Object-oriented programming


Object-oriented programming is a way of programming that groups together related data and functions into objects, and makes it easier to design more complex programs. In traditional (procedural) programming, you can typically think of a program as an set of instructions that is read from top to bottom, with the exception of functions, which allow you to avoid repetitive code. In object-oriented programming, one instead thinks of a program mainly as setting up a number of 'types' of objects, and doing operations on them.

Note that you have already been using objects! Every Python object is an object:

In [1]:
s = 'hello'
In [2]:
l = [4,2,1]
[1, 2, 4]

In these cases, upper and sort are both methods, and s and l are instances of the str and list class respectively (we will discuss these terms below).

Classes, instances, and methods

Classes are most easily explained by example, so let's dive right in and look at a class, which is used to define an object:

In [3]:
class Person(object):
    def __init__(self, name):
        self.name = name
    def say_hello(self):
        print("Hello, my name is " + self.name)

and let's try and use it:

In [4]:
tom = Person('Tom')
Hello, my name is Tom

There is a lot of new syntax here which you won't have likely seen before, but also some syntax which will look more familiar. First, let's have a look at the class definition. The class is defined using the following syntax:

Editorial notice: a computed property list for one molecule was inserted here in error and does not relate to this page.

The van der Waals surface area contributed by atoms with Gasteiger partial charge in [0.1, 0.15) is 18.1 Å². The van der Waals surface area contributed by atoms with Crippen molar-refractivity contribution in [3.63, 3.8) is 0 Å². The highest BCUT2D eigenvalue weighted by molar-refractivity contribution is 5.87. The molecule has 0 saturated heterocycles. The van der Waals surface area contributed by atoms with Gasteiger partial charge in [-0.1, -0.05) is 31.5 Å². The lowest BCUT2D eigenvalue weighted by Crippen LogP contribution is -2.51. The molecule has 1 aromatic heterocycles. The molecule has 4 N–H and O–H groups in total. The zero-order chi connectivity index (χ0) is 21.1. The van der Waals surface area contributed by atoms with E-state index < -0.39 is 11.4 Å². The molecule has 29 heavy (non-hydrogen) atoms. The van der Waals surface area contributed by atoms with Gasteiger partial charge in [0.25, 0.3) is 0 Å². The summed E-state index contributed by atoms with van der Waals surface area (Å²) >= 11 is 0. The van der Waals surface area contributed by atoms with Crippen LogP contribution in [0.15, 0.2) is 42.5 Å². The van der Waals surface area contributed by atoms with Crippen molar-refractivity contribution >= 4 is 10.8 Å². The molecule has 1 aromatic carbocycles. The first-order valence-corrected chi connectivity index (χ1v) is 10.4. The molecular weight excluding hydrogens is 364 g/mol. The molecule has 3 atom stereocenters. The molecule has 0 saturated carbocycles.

class Person(object):

This looks similar to the definition for a function, except that it doesn't directly contain code, but it then contains a series of functions:

class Person(object):

    def __init__(self, ...):

    def say_hello(self, ...):

So in effect, a class is a collection of functions. What is special about these functions? If you look at the full class definition above, you will see that the first argument to all the functions is self, which is the object itself. Why is this useful?

At this point, we need to clarify some more terminology: an instance of a class is a particular object represented by the class - that is, while Person is the class (i.e. the general definition of the idea of a 'person'), an instance is a particular person, e.g. Tom:

In [5]:
tom = Person('Tom')

Here tom is an instance of the Person class. Now let's look at the first defined method, called __init__:

def __init__(self, name):
    self.name = name

The term method is basically used for a function that is attached to a class. The __init__ method is a method that is automatically called when creating an instance of the class (for those familiar with the terminology, it is equivalent to a constructor). What is basically happening here is that self is the actual instance that is being created, and the method then takes the name of the person and assigns it to the name attribute of the instance: